Time puts us on America’s backbone

Brief by Central Staff

US 50 – August 1997 – Colorado Central Magazine

U.S. Highway 50, which traverses Central Colorado, has been called “America’s Loneliest Highway.” The editors of Time figured that a two-lane blacktop could tell “the Inside Story” of America, and thus a cross-country bus trip this spring and 60 pages of text and photos.

And how do we fit in America’s inside story? Along the “backbone of America,” Time found:

Cañon City: Old Wild West city, now home to nine state prisons.

Salida: Citizens claim their 10,000-light tree on Christmas Mountain USA is the largest of its kind in the U.S.

Monarch Pass: Highest point on Highway 50 (elev. 11,312 feet).

The Gunnison Country got seven pages of text and photos, focusing on the coalition between ranchers and environmentalists that has developed there in the past five or six years.

Environmentalists there decided that cows make better neighbors than condos, and ranchers concluded that if they wanted to save their way of life from development, they needed political support. Thus the alliance, and the Time story is good reading.

Highway 50 hasn’t always been known as “America’s Loneliest Road” or “the Backbone of America,” however. In the years right after World War I, when the car began taking over the country, highways had names, not numbers. The transcontinental Lincoln Highway crossed Wyoming.

And today’s U.S. 40 in northern Colorado was the “Victory Highway” to honor the Allied triumph in the War to End All Wars. That name survives today as Victory Boulevard in Craig, Colo. Rainbow Boulevard, a/k/a Highway 50 through Salida, is likewise a relic of when US 50 was called “the Rainbow Route.”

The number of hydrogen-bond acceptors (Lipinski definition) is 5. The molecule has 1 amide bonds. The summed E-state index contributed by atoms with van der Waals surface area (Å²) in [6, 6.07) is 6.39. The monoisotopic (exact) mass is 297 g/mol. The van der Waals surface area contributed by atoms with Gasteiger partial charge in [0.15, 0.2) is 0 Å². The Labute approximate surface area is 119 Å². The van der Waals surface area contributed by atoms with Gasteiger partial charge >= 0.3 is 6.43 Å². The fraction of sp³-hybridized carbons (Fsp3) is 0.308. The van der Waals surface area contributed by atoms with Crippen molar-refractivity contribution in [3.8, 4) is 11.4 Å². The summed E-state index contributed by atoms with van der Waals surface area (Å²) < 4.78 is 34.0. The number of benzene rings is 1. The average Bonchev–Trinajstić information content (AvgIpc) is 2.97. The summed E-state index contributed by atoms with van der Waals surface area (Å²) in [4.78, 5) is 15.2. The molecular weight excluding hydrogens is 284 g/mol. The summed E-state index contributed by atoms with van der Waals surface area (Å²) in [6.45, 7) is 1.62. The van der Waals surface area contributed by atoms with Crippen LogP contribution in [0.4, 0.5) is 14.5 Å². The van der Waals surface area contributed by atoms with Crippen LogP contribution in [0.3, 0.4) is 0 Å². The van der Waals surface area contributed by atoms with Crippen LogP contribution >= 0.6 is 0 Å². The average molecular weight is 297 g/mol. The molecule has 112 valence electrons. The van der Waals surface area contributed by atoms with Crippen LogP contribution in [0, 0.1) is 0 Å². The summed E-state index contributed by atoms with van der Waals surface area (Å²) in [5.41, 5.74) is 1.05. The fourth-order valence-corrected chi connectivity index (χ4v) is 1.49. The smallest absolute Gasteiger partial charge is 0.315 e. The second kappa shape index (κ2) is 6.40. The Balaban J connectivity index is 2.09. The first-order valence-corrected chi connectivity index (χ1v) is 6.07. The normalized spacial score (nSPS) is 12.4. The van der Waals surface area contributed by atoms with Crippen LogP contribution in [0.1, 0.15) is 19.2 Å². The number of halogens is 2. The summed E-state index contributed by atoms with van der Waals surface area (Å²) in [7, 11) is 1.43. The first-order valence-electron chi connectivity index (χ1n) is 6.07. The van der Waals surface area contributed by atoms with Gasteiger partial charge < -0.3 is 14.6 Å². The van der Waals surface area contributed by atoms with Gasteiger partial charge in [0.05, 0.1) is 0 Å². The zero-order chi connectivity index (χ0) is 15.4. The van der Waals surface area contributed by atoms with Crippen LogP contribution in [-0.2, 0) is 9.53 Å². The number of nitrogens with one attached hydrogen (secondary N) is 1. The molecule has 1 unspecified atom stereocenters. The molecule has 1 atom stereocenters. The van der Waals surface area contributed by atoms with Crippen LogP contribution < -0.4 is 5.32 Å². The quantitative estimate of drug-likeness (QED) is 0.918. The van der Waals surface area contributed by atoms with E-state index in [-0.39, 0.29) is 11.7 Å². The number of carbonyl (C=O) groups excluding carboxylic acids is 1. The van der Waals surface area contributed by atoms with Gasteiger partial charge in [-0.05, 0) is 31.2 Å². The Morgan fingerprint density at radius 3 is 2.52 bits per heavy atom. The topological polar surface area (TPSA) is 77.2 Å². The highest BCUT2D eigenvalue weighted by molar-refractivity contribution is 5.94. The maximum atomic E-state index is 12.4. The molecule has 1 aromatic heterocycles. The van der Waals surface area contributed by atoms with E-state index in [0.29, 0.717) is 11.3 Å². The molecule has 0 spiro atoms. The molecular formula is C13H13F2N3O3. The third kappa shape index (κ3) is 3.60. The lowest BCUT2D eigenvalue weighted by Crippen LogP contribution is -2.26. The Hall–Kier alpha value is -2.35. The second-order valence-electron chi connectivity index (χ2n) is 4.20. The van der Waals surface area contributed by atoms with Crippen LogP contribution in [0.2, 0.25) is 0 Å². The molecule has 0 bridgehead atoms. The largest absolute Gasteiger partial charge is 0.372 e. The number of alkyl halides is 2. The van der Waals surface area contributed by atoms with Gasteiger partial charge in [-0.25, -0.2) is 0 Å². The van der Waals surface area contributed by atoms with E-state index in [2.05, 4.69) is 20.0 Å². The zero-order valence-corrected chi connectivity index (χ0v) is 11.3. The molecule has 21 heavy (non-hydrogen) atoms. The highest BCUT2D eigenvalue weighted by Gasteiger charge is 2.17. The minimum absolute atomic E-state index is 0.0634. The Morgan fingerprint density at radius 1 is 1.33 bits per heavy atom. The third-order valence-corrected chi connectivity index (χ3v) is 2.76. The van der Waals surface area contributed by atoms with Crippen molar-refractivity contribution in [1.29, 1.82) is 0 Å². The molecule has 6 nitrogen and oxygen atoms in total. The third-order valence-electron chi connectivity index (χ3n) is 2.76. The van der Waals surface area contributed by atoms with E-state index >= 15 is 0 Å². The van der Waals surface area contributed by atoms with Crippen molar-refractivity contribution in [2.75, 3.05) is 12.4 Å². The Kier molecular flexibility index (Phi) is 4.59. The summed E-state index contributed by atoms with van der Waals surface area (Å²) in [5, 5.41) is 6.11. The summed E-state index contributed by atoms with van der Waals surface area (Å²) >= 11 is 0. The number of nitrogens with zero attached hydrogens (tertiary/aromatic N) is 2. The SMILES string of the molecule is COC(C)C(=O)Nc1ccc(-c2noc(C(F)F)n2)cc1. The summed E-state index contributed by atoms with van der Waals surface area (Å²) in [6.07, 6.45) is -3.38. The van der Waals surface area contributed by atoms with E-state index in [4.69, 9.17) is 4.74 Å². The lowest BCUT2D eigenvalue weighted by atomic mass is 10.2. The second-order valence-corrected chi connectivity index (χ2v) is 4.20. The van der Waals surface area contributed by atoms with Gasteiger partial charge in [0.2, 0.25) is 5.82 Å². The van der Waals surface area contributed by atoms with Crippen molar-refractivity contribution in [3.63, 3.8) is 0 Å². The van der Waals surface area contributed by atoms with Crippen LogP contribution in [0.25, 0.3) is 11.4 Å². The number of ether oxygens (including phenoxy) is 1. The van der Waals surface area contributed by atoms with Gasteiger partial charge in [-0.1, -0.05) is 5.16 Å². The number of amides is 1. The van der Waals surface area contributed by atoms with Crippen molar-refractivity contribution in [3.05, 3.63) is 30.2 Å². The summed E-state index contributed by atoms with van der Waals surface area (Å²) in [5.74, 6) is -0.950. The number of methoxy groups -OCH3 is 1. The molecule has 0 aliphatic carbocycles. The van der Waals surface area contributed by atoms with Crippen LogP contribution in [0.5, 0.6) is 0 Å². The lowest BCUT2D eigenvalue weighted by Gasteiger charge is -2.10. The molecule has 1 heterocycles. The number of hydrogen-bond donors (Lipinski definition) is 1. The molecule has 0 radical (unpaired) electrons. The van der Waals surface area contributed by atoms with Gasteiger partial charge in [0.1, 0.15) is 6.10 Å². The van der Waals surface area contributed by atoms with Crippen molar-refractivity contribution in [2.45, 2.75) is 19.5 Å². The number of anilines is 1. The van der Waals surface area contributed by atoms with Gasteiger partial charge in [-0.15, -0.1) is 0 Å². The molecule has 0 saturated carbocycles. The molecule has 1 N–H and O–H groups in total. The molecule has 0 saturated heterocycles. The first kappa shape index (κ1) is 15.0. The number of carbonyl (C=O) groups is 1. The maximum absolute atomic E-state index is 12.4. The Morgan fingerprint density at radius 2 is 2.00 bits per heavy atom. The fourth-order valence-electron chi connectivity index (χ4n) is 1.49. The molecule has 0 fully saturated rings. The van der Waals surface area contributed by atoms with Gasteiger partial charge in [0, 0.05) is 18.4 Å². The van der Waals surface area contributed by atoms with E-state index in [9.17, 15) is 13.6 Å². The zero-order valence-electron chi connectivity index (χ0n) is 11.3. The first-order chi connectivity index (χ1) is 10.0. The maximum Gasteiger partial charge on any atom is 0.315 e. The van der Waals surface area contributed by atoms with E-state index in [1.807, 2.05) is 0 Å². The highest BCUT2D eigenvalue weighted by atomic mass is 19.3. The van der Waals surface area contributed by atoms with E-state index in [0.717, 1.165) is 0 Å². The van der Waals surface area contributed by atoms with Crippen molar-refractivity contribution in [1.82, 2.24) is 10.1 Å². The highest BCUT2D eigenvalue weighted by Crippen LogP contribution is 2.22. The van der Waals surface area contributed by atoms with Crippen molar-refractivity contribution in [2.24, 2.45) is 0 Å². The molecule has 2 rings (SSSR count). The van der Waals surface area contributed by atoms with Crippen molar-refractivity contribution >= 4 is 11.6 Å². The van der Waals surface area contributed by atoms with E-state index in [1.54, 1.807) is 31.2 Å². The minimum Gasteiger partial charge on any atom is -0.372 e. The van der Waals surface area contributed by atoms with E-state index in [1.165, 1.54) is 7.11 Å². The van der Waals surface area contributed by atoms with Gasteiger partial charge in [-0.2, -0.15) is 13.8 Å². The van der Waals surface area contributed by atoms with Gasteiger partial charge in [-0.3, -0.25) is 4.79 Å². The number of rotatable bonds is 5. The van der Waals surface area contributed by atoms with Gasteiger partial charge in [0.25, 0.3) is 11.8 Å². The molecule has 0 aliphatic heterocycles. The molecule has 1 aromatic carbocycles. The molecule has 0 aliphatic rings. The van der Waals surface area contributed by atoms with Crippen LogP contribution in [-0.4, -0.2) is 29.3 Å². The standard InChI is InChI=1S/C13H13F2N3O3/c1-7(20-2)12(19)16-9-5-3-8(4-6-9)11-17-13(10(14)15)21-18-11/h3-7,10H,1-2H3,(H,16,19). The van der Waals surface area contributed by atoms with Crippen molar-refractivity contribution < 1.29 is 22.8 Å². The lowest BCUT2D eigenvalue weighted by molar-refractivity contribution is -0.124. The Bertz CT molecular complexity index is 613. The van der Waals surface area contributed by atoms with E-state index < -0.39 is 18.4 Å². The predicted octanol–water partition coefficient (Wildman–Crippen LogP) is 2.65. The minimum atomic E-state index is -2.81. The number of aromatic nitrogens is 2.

Why Rainbow when the highway does not arc across the continent, but runs reasonably straight?

One guess is that it came from the nickname of the U.S. Army’s famous 42nd Division, formed by Major Douglas MacArthur during World War I. The 42nd was composed of National Guard units drawn from 26 states, and this diversity of origins inspired Mac Arthur to call it “a rainbow division.”

Around here, the Rainbow Route originally avoided the towering mountain wall due west of Salida before Old Monarch Pass was built in 1922. Instead, it swung south over Poncha Pass before swinging west at Saguache to reach Pacific drainage at Cochetopa Pass.

Today’s Highway 24 from Colorado Springs across South Park to Buena Vista, Leadville, and Eagle was then called the Ocean-to-Ocean Highway, or sometimes more grandly the Pikes Peak Ocean-to-Ocean Highway. And U.S. 285 was called the Tenderfoot Trail.

According to the Colorado Department of Transportation, the highway names thrived through the 1920s before the federal government passed a law requiring a uniform numbering system for primary routes — even numbers for east-west roads, odd for north-south.

And so the highway names fell off our maps, to survive occasionally as a street name like “Rainbow Boulevard.”